​Georgia Correctional Officers Arrested Across State For Drug Corruption Charges

Georgia Correctional Officers
Author: John LesterBy:
Staff Reporter
Feb. 12, 2016

Nearly 50 Georgia correctional officers have been arrested across the state as former state prison guards face drug and bribery charges. The officers face eight federal indictments, which have recently been unsealed, according to CNN.

The Georgia correctional indictments are part of a continuing crackdown to rid the state prison system of drugs, corruption and contraband cell phones which are being used by inmates to commit crimes outside the prison walls. The new indictments allege corruption by officers from Phillips, Macon, Dooly, Hancock, Pulaski and Baldwin state prisons.

46 Georgia correctional officers face corruption charges

46 Georgia correctional officers face corruption charges

Five of the guards being charged were members of the state’s tactical team, which works to rid prisons of contraband and control riots. Two civilians and one inmate have also been arrested.

According to one indictment, Georgia correctional officers allegedly believed they were providing protection in a corruption task to a Locust Grove-area drug dealing who was transporting multiple kilograms of methamphetamine and cocaine. In exchange, the officers received thousands of dollars in bribes, the indictment said.

John Horn, U.S. Attorney for the Northern District of Georgia, said during a press conference that the indictments against the correctional officers reveal “staggering corruption.”

“It is truly troubling that so many corrections officers from across the state of Georgia could be so willing to sell their oaths, to sell their badges, for personal profit — to benefit and protect purported drug transactions,” he said, adding that the alleged acts put the public in danger.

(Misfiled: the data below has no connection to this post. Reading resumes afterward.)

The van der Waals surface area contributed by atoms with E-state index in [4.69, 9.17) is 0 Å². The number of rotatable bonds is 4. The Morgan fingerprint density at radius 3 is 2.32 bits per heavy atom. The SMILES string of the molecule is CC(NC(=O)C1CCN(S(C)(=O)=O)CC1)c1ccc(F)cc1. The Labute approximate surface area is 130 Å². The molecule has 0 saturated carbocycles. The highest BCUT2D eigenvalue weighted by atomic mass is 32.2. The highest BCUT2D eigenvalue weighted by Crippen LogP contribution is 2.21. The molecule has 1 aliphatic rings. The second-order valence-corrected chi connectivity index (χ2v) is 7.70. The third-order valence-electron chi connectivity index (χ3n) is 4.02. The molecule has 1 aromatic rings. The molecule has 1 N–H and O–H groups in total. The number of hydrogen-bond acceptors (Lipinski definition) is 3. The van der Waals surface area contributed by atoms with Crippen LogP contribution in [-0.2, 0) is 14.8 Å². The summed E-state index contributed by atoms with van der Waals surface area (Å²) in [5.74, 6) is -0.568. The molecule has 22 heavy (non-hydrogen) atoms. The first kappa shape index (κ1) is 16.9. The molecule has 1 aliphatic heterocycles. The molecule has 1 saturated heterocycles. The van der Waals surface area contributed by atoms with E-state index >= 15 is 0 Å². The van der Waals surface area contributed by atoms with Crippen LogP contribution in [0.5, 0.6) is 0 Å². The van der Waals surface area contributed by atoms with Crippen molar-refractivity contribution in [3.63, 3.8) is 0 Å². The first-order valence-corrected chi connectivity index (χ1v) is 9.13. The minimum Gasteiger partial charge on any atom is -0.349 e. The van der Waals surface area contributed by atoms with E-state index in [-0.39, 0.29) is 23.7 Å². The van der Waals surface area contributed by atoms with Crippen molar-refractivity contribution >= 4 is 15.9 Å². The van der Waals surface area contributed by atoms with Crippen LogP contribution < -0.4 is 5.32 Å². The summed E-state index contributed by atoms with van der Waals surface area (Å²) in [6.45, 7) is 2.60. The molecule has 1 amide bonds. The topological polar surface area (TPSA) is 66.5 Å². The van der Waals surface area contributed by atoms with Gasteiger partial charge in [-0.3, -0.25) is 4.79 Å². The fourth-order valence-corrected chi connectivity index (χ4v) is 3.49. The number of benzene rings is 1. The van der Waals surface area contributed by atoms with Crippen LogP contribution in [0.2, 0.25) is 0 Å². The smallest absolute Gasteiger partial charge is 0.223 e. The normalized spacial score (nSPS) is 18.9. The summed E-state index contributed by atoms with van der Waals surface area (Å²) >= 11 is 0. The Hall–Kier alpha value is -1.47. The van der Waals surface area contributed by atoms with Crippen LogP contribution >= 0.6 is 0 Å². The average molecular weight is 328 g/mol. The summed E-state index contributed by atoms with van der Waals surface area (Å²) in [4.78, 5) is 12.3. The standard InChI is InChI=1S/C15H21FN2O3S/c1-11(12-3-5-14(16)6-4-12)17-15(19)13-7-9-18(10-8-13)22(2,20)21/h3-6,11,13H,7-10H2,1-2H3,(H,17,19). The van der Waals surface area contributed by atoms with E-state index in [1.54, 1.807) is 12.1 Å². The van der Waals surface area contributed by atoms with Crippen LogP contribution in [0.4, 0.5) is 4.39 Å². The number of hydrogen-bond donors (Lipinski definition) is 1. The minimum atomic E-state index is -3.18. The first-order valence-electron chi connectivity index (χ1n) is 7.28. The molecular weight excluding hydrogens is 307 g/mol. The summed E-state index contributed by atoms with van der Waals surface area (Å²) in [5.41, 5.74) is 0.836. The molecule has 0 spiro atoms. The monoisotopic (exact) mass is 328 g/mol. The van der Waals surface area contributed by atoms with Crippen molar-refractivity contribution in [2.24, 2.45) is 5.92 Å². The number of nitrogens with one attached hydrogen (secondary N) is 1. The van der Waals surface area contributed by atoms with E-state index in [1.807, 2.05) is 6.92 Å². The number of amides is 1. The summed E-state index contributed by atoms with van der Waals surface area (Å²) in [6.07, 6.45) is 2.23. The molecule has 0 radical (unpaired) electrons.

Operation Ghost Guard was initiated after a smuggled cellphone enabled a prisoner to allegedly put a kidnapping and murder scheme into motion while serving a life sentence. The inmate, Kelvin Melton, is allegedly a high-ranking member of the Bloods gang and allegedly tried to have his prosecutor’s 63-year-old father killed in 2014.

Communicating through a contraband phone, Melton allegedly enlisted fellow gang members outside of prison to kidnap the victim from his Wake Forest home, resulting in a four-day interstate manhunt that ended in a rescue by federal agents. Melton has denied the charge and is awaiting trial.

Thursday’s arrests are the latest in a crackdown that has resulted in indictments of 130 Georgia officers, inmates, former inmates and others since last September. Gregory Dustin Gouldman, a corrections officer at the high-security North Carolina prison where Melton is being held, was subsequently indicted for allegedly smuggling packages containing mobile phones, tobacco, marijuana and batteries from the outside and selling them to inmates.

Federal agents were also prompted to investigate the origins of jail contraband after tracing a phone scam known as the “jury scam” to Georgia prisoners. The scheme, which the FBI says garnered tens of thousands of dollars for the state’s inmates, used “smartphones provided by corrupt guards” to trick people across the country into believing that they had missed jury duty.

The inmates pretended to be law enforcement officials — going so far as to identify themselves as such in their voicemails — and told potential victims that they had to either pay fines for failing to appear in court or face arrest.

“They sounded like deputies from a sheriff’s office,” one FBI agent said in a statement on the bureau’s website. “They were very sophisticated and believable.”

Guards smuggled drugs into prisons

As part of the undercover operation, FBI agents gave Georgia officers the opportunity to use their authority to protect drug smuggling operations for a high-level trafficker who did not really exist. The correctional staff were compensated with thousands of dollars in bribes.

Operation Ghost Guard found that corrupt Georgia correctional officers earned between $500 to $1,000 for smuggling drugs and a single cellphone for a prisoner. More than 23,500 contraband phones were confiscated from Georgia prisons in 2014.

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